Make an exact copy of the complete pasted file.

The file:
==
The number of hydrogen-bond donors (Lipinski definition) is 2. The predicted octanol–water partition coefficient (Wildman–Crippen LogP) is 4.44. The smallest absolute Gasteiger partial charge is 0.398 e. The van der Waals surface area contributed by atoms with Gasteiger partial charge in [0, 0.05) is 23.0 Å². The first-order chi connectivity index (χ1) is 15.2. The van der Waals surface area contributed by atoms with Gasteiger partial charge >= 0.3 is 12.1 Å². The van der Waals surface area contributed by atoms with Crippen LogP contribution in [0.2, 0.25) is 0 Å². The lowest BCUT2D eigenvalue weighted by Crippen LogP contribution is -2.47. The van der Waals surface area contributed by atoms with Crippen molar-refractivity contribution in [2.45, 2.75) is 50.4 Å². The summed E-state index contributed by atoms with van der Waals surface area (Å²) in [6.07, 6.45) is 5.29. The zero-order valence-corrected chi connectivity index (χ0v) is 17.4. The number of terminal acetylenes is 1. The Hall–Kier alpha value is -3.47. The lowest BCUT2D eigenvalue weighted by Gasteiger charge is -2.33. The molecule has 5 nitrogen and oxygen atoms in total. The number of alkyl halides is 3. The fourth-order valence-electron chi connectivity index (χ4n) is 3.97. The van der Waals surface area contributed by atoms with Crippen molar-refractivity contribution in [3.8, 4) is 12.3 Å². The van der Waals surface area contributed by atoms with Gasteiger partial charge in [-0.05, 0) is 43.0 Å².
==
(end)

The number of hydrogen-bond donors (Lipinski definition) is 2. The predicted octanol–water partition coefficient (Wildman–Crippen LogP) is 4.44. The smallest absolute Gasteiger partial charge is 0.398 e. The van der Waals surface area contributed by atoms with Gasteiger partial charge in [0, 0.05) is 23.0 Å². The first-order chi connectivity index (χ1) is 15.2. The van der Waals surface area contributed by atoms with Gasteiger partial charge >= 0.3 is 12.1 Å². The van der Waals surface area contributed by atoms with Crippen LogP contribution in [0.2, 0.25) is 0 Å². The lowest BCUT2D eigenvalue weighted by Crippen LogP contribution is -2.47. The van der Waals surface area contributed by atoms with Crippen molar-refractivity contribution in [2.45, 2.75) is 50.4 Å². The summed E-state index contributed by atoms with van der Waals surface area (Å²) in [6.07, 6.45) is 5.29. The zero-order valence-corrected chi connectivity index (χ0v) is 17.4. The number of terminal acetylenes is 1. The Hall–Kier alpha value is -3.47. The lowest BCUT2D eigenvalue weighted by Gasteiger charge is -2.33. The molecule has 5 nitrogen and oxygen atoms in total. The number of alkyl halides is 3. The fourth-order valence-electron chi connectivity index (χ4n) is 3.97. The van der Waals surface area contributed by atoms with Crippen molar-refractivity contribution in [3.8, 4) is 12.3 Å². The van der Waals surface area contributed by atoms with Gasteiger partial charge in [-0.05, 0) is 43.0 Å².